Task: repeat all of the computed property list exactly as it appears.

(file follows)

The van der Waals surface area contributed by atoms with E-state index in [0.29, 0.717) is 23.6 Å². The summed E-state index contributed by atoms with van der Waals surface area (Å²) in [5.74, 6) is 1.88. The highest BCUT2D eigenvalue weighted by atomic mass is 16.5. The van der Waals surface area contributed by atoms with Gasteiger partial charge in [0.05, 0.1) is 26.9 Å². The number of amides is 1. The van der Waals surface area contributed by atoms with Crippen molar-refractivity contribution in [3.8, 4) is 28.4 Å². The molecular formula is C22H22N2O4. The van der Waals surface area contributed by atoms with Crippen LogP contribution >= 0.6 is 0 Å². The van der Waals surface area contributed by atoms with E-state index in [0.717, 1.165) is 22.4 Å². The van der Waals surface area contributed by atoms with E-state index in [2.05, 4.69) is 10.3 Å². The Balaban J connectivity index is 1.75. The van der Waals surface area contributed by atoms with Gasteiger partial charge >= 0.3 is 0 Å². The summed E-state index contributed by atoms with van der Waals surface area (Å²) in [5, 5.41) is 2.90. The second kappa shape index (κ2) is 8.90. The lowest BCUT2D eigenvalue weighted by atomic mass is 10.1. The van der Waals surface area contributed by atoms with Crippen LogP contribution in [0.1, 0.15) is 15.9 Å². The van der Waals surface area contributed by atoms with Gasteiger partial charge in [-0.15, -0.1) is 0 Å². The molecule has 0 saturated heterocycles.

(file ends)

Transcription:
The van der Waals surface area contributed by atoms with E-state index in [0.29, 0.717) is 23.6 Å². The summed E-state index contributed by atoms with van der Waals surface area (Å²) in [5.74, 6) is 1.88. The highest BCUT2D eigenvalue weighted by atomic mass is 16.5. The van der Waals surface area contributed by atoms with Gasteiger partial charge in [0.05, 0.1) is 26.9 Å². The number of amides is 1. The van der Waals surface area contributed by atoms with Crippen molar-refractivity contribution in [3.8, 4) is 28.4 Å². The molecular formula is C22H22N2O4. The van der Waals surface area contributed by atoms with Crippen LogP contribution >= 0.6 is 0 Å². The van der Waals surface area contributed by atoms with E-state index in [0.717, 1.165) is 22.4 Å². The van der Waals surface area contributed by atoms with E-state index in [2.05, 4.69) is 10.3 Å². The Balaban J connectivity index is 1.75. The van der Waals surface area contributed by atoms with Gasteiger partial charge >= 0.3 is 0 Å². The summed E-state index contributed by atoms with van der Waals surface area (Å²) in [5, 5.41) is 2.90. The second kappa shape index (κ2) is 8.90. The lowest BCUT2D eigenvalue weighted by atomic mass is 10.1. The van der Waals surface area contributed by atoms with Crippen LogP contribution in [0.1, 0.15) is 15.9 Å². The van der Waals surface area contributed by atoms with Gasteiger partial charge in [-0.15, -0.1) is 0 Å². The molecule has 0 saturated heterocycles.